Cyber Weekly Roundup – December 15, 2017

Written December 15th, 2017

Post Tags: cyber news, cyber news roundup, cyber roundup, cybersecurity news, new roundup

By Colby Proffitt

1.) Why the MGT Act won’t mean instant change in federal IT (December 14, 2017)


Summary: With the Modernizing Government Technology Act now law, federal agencies will be looking for new technologies to ramp up their mission efficiency. But it’s already apparent to many IT leaders that the government must lay more groundwork to incorporate the new tools.

Why it matters: It’s been a long journey for the MGT Act, but it was finally signed into law on December 12. At its core the law creates working capital funds for federal modernization efforts, but there’s concern as to whether those funds will actually be appropriated, and even if they are, many federal agencies will need to determine the best path forward to a modernized state. For many, that will mean reevaluating agency infrastructure before reaping the benefits of new technologies such as blockchain, AI, and automation. The MGT Act is a good thing – modern tools and systems result in a stronger cyber stance – but the act is only one piece of the modernization puzzle.

2.) DoD looks to security beyond the perimeter (November 28, 2017)


Summary: “Cloud it or kill it” is how Scott Air Force Base thinks about its applications, according to John Hale, chief of the Cloud Portfolio Office at the Defense Information Systems Agency.

Why it matters: Moving to the cloud is no longer a matter of if, but when. What this article points out is that, even though the cloud isn’t really new anymore, federal agencies are still wrestling with how to make sure government data is secure once it’s in the cloud. One of the leading suggestions points to security at the data level, but cloud security solutions, processes, and agreements will vary by agency. Here’s a deeper look at the question of cloud security responsibility and key considerations for federal CIOs and CISOs: Who’s really responsible for cloud security?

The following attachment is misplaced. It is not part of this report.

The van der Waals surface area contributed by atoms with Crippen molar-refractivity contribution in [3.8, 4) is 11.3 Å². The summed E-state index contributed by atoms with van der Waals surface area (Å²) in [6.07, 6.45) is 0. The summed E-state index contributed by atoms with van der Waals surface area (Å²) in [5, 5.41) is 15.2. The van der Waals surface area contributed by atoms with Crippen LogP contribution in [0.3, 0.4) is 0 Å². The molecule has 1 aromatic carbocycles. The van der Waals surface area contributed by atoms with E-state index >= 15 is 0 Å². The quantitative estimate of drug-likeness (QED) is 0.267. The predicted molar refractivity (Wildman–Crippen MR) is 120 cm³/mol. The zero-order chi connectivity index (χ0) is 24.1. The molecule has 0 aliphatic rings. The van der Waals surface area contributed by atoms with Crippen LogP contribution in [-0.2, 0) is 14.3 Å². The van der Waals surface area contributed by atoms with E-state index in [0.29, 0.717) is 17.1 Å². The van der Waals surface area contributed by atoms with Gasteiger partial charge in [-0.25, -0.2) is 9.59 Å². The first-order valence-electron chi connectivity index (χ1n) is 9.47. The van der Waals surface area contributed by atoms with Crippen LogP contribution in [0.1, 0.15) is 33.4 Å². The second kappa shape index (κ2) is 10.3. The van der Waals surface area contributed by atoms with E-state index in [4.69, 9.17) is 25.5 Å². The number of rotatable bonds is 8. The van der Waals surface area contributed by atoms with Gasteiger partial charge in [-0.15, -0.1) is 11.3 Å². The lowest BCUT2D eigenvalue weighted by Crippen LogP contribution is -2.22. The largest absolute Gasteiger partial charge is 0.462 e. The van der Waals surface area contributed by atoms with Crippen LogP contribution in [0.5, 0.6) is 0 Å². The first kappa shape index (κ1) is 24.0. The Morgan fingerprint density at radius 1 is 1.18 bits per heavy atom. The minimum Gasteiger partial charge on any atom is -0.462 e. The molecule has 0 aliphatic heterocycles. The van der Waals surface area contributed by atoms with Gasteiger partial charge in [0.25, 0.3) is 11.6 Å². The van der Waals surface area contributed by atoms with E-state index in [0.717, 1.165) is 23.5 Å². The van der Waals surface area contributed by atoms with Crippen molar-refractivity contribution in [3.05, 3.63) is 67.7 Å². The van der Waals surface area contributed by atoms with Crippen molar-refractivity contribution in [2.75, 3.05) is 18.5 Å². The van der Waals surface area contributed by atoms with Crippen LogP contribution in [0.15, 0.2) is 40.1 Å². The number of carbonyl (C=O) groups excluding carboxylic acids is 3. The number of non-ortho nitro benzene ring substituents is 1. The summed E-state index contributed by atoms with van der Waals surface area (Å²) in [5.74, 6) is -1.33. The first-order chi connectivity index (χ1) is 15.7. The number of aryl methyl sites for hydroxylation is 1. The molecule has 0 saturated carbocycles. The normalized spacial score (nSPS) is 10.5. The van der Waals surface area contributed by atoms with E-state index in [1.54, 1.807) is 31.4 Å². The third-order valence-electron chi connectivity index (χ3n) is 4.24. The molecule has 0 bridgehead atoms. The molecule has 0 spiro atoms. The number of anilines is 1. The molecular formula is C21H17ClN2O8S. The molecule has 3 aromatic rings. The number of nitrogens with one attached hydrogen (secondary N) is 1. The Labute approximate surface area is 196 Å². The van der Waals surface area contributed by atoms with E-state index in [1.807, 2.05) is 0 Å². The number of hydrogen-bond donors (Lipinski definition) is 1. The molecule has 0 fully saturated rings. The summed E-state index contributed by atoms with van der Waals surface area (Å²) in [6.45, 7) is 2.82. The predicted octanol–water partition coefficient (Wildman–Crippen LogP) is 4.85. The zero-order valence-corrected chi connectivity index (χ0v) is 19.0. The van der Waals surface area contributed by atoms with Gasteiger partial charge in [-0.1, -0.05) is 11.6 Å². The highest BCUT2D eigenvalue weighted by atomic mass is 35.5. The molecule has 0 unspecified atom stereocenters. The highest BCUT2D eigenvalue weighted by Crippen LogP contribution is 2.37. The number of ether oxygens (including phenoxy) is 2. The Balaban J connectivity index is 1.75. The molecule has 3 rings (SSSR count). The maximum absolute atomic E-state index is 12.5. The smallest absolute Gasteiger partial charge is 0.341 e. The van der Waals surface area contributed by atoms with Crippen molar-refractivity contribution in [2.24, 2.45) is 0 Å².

3.) Personal Cybersecurity Assessment (December 14, 2017)


Summary: This isn’t a typical news article, but it is a very interesting survey. If you have 7-10 minutes, it’s a good reminder for good cyber practices.

Why it matters: If you don’t mind providing your contact information (oh the cyber irony), this is a good way to gauge your cyber prowess. This survey points out the wealth of personal information on social accounts, highlights the importance of two-factor authentication, and offers several scenario-based questions to test your cyber acumen. ‘Certified Cybersecure’ is the result you want to see.

4.) This New Phishing Scheme Could Fool You With a False Sense of Security (December 11, 2017)


Summary: When you’re browsing the Internet these days, you may realize the majority of sites you visit have a green padlock in the left part of the address bar, meant to indicate its HTTPS status.

Why it matters: Most cyber-conscious users look for HTTPS before they enter any personal information or credit card numbers online, but that indicator may no longer be a true symbol of security. When it comes to phishing and security best practices, don’t forget common sense, and don’t rely on the presence of one little letter in a URL for peace of mind.

5.) Did local governments buy data-snooping drones? (December 1, 2017)


Summary: Unmanned aerial systems built by the Chinese and sold in the U.S. to governments, police and critical infrastructure providers are probably sending the data they collect to the Chinese government, according to an agent in the Immigrations and Customs Enforcement’s investigative arm.

Why it matters: With many companies in the railroad, utility, media, farming, education and law enforcement sectors using DJI’s drones to collect mapping data, inspect infrastructure, conduct surveillance and monitor hazardous materials, it’s possible that the accusations against DJI are true and the Chinese government now possesses additional information about US critical infrastructure. The accusations and the questionable proof highlight the heightened sensitivities in the US with respect to a potential foreign attack on critical infrastructure. At a more granular level, this article is a reminder to enterprise and individual IT users and buyers that the use of any technology is potentially risky. With new apps and technologies popping up almost incessantly, it’s critical that users evaluate before installing. It’s also a reminder that usability and accessibility are of primary importance to end users; and security is often an afterthought.